The sights & sounds of High School Musical
SOUNDS FAMILIAR - Baby A. Gil () - August 2, 2006 - 12:00am
I love watching musicals and I thought that with the success of Chicago and Moulin Rouge, I will be getting my fill of songs and dances on the big screen that are not Disney animated. Alas, it was not to be. Phantom of the Opera, Looks Like Love, Rent and the still-to-be- shown The Producers came in rapid succession. Unfortunately though, they all performed below expectations, box-office wise. With that development, I knew it would take some more years before we get big-budget musicals on the big screen.

But not on the small screen. Producers might be reluctant to shell out millions for a big screen musical but not for the lesser costing television. And that is just what Disney did. These past two months has seen the presence of a soundtrack entitled High School Musical in the US charts. It was the No.1 seller for several weeks and is still in the Top 10 of Billboard’s Top 200 albums. It features the music from the popular cable movie of the same title that might have just done the fantastic job of resurrecting the movie musical.

Not much is new about High School Musical. As anybody who loves musicals will tell you, it is purely formulaic. It tells the story of Troy and Gabriella who fall in love during one Christmas break, thanks to their love for singing. Come school opening, they find out that they go to the same high school where Troy is a basketball player and Gabriella is the budding genius. So should they now step out of their comfort zones to be together? Worse yet, will they also be accepted as singers if they get the much-coveted roles of the leads in the upcoming musical presentation?

Instantly recognizable here are elements from old Andy Hardy pictures about high school kids performing in a show. Think Judy Garland and Mickey Rooney. Come to think of it, Cliff Richard did those in the ‘60s, too. The part about vacation lovers finding themselves in the same school echoes John Travolta and Olivia Newton-John in Grease. Why is there even a hint of Applause? This happens when the supposedly big musical stars in school begin to feel threatened by Troy and Gabriella. Even the music of the show is pure Disney pop fluff very similar to the early recordings of Britney Spears and Hilary Duff.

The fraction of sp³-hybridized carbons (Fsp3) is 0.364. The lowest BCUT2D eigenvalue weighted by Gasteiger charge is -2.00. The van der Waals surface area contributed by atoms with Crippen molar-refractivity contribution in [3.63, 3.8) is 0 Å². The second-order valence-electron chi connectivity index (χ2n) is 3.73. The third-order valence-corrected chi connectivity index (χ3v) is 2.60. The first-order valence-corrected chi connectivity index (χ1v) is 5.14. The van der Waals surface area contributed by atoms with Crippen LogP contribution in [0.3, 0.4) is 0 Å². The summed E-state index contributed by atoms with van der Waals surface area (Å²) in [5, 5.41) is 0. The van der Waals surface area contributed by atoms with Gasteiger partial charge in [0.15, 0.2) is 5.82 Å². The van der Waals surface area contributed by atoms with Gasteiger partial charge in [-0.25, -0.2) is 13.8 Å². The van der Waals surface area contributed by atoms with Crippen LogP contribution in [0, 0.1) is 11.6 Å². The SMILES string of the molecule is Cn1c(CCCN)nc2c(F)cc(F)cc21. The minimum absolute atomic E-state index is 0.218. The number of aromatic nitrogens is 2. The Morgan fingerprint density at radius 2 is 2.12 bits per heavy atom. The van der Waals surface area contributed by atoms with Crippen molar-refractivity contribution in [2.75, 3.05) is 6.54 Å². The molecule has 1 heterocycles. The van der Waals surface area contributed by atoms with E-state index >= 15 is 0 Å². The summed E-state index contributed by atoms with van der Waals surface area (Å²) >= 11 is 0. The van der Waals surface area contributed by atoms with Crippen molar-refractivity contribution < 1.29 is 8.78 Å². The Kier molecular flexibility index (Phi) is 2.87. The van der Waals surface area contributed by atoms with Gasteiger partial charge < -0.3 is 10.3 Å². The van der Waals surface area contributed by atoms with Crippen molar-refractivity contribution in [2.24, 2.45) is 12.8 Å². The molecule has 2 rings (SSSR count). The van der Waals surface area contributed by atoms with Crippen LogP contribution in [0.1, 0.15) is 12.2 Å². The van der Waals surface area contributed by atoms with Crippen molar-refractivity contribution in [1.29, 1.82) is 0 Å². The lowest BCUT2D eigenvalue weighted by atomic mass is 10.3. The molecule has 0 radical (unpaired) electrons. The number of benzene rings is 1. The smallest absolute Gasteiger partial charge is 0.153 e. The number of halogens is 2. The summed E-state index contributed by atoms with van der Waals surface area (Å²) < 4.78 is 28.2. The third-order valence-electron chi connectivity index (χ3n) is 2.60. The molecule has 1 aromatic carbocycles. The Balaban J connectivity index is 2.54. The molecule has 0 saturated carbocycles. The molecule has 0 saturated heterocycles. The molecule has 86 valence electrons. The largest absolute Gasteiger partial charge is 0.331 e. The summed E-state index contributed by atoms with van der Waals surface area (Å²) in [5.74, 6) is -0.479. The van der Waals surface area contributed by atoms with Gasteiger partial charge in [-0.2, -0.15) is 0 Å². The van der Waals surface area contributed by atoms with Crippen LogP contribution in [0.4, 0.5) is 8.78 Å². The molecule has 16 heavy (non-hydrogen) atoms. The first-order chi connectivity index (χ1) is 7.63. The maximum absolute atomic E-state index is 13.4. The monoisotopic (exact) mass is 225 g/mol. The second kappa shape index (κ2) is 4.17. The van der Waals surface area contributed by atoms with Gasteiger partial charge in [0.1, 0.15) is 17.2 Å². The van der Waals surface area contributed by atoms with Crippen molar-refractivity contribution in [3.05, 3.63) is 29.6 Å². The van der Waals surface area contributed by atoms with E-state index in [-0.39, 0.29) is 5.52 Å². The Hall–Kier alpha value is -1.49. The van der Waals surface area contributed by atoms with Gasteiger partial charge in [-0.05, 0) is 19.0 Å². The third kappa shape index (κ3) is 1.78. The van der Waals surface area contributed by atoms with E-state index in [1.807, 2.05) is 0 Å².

But I also see lots of reasons why the movie is a huge success. The young and very engaging members of the cast perform well. It also helps that the stars, Zac Efrom, Vanessa Anne Hutchinson and Ashley Tisdale come from a popular Disney show, The Suite Life of Zack and Cody. Then there is director Kenny Ortega who has worked as choreographer for Madonna and Cher and created the dances for the memorable Dirty Dancing. He was also responsible for the ill-fated Robby Rosa solo flick Salsa but it is clear that he has regained his footing in the charming High School Musical.

Of course, it is also a fact that more kids are dreaming of singing stardom these days, not to mention parents who imagine big bucks whenever their children open their mouths. There are also more opportunities than ever before for them to show off what they can do, not only in school programs or the church choir but also in talent contests and failing those, through karaoke joints. I am not at all surprised that all of them would be interested in High School Musical and that they would want to sing and dance along with the show.

Obviously aware of this, the producers of the soundtrack have included a karaoke CD in every copy for kids to sing the songs with. Not only that. Disney has also made High School Musical available for school versions. Check out the Disney website for this. You can bet that we will soon be watching assorted versions of High School Musical if the rights are available for the Philippines. As for the show, I do not know when or if it will air at the local cable channel. But if not, you can look forward to the release of the – make sure, please – of the non-pirated video soon.

Meanwhile the lucky local girl who gets a first crack at recording a High School Musical song is the lovely Nikki Gil. She joins fellow Asian singers Vince Chong and Alicia Pan in a rendition of Breaking Free. This is a bonus track in the Asian edition of the soundtrack.

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